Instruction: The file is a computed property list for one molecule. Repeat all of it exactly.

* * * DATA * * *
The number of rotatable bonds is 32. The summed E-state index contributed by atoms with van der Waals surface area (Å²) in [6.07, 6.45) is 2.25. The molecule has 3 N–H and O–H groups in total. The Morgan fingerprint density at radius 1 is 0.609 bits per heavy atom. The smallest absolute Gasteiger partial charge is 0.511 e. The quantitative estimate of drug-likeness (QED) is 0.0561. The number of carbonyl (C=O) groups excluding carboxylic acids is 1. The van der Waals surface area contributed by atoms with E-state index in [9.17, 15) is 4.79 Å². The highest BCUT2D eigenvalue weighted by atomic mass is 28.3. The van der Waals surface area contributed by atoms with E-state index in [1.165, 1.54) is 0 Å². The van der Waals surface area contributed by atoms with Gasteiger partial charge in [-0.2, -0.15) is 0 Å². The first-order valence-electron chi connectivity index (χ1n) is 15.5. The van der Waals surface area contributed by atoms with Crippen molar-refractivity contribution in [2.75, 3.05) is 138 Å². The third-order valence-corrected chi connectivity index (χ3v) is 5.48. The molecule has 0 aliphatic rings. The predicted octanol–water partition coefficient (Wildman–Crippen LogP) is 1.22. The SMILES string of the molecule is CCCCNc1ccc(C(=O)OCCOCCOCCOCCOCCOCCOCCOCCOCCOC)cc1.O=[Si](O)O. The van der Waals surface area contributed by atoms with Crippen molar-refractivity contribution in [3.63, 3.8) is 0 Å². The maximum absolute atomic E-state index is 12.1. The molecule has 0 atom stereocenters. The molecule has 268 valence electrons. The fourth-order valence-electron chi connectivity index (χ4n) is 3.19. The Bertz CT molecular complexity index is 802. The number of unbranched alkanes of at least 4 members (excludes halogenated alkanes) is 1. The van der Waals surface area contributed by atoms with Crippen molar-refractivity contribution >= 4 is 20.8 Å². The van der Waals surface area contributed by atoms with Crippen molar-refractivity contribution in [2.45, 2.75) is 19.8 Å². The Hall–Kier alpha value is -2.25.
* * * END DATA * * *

The number of rotatable bonds is 32. The summed E-state index contributed by atoms with van der Waals surface area (Å²) in [6.07, 6.45) is 2.25. The molecule has 3 N–H and O–H groups in total. The Morgan fingerprint density at radius 1 is 0.609 bits per heavy atom. The smallest absolute Gasteiger partial charge is 0.511 e. The quantitative estimate of drug-likeness (QED) is 0.0561. The number of carbonyl (C=O) groups excluding carboxylic acids is 1. The van der Waals surface area contributed by atoms with E-state index in [9.17, 15) is 4.79 Å². The highest BCUT2D eigenvalue weighted by atomic mass is 28.3. The van der Waals surface area contributed by atoms with E-state index in [1.165, 1.54) is 0 Å². The van der Waals surface area contributed by atoms with Gasteiger partial charge in [-0.2, -0.15) is 0 Å². The first-order valence-electron chi connectivity index (χ1n) is 15.5. The van der Waals surface area contributed by atoms with Crippen molar-refractivity contribution in [2.75, 3.05) is 138 Å². The third-order valence-corrected chi connectivity index (χ3v) is 5.48. The molecule has 0 aliphatic rings. The predicted octanol–water partition coefficient (Wildman–Crippen LogP) is 1.22. The SMILES string of the molecule is CCCCNc1ccc(C(=O)OCCOCCOCCOCCOCCOCCOCCOCCOCCOC)cc1.O=[Si](O)O. The van der Waals surface area contributed by atoms with Crippen molar-refractivity contribution in [3.63, 3.8) is 0 Å². The maximum absolute atomic E-state index is 12.1. The molecule has 0 atom stereocenters. The molecule has 268 valence electrons. The fourth-order valence-electron chi connectivity index (χ4n) is 3.19. The Bertz CT molecular complexity index is 802. The number of unbranched alkanes of at least 4 members (excludes halogenated alkanes) is 1. The van der Waals surface area contributed by atoms with Crippen molar-refractivity contribution >= 4 is 20.8 Å². The van der Waals surface area contributed by atoms with Crippen molar-refractivity contribution in [2.45, 2.75) is 19.8 Å². The Hall–Kier alpha value is -2.25.